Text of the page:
▪ It was a harrowing din, a cascade of furious voices merged into a single pulsating shout.
▪ The din in the hall stilled.
▪ The Doctor was left to wave his arms and shout; he could not be heard above the din.
▪ The fans were out of their minds, and the din was deafening.
▪ Their combined din, after a few hours, got to be annoying.
II.verb
PHRASES FROM OTHER ENTRIES
almighty din/crash/row etc
▪ And certainly there would be the most almighty row if Clarke got the push.
▪ Before he got half way, they dropped with an almighty crash on to the stone floor.
The Collaborative International Dictionary

Din

Din \Din\, v. i. To sound with a din; a ding.

The gay viol dinning in the dale.
--A. Seward.

Din

Din \Din\ (d[i^]n), n. [AS. dyne, dyn; akin to Icel. dynr, and to AS. dynian to resound, Icel. dynja to pour down like hail or rain; cf. Skr. dhuni roaring, a torrent, dhvan to sound. Cf. Dun to ask payment.] Loud, confused, harsh noise; a loud, continuous, rattling or clanging sound; clamor; roar.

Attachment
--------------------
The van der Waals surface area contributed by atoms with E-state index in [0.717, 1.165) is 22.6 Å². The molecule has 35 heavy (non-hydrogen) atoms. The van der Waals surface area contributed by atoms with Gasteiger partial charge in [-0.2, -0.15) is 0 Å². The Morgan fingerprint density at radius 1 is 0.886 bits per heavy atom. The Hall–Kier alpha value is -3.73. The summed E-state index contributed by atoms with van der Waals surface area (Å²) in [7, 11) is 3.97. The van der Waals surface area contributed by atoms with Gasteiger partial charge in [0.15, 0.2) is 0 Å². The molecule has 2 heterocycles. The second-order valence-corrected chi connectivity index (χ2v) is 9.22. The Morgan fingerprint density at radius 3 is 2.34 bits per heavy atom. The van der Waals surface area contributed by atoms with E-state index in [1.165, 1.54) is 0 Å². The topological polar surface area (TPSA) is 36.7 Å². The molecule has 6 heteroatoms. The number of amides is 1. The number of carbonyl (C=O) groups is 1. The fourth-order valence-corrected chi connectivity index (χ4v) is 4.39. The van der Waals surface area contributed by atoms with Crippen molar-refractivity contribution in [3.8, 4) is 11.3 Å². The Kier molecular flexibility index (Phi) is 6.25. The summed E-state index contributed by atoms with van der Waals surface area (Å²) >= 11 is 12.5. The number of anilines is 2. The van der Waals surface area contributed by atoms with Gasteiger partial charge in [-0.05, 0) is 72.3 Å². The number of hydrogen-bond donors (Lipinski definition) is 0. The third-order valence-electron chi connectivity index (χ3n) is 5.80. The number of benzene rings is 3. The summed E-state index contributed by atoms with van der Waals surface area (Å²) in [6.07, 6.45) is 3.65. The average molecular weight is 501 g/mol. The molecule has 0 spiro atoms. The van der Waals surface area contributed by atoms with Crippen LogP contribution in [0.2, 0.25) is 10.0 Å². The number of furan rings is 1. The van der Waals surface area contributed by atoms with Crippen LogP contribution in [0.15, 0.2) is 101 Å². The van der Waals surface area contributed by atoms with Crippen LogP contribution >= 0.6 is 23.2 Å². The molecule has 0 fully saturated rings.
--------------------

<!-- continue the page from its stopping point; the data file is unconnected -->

Think you a little din can daunt mine ears?
--Shak.

He knew the battle's din afar.
--Sir W. Scott.

The dust and din and steam of town.
--Tennyson.

Din

Din \Din\, v. t. [imp. & p. p. Dinned; p. pr. & vb. n. Dinning.] [AS. dynian. See Din, n.]

  1. To strike with confused or clanging sound; to stun with loud and continued noise; to harass with clamor; as, to din the ears with cries.

  2. To utter with a din; to repeat noisily; to ding.

    This hath been often dinned in my ears.
    --Swift.

    To din into, to fix in the mind of another by frequent and noisy repetitions.
    --Sir W. Scott.

WordNet

din

  1. n. a loud harsh or strident noise [syn: blare, blaring, cacophony, clamor]

  2. the act of making a noisy disturbance [syn: commotion, ruction, ruckus, rumpus, tumult]

  3. [also: dinning, dinned]

din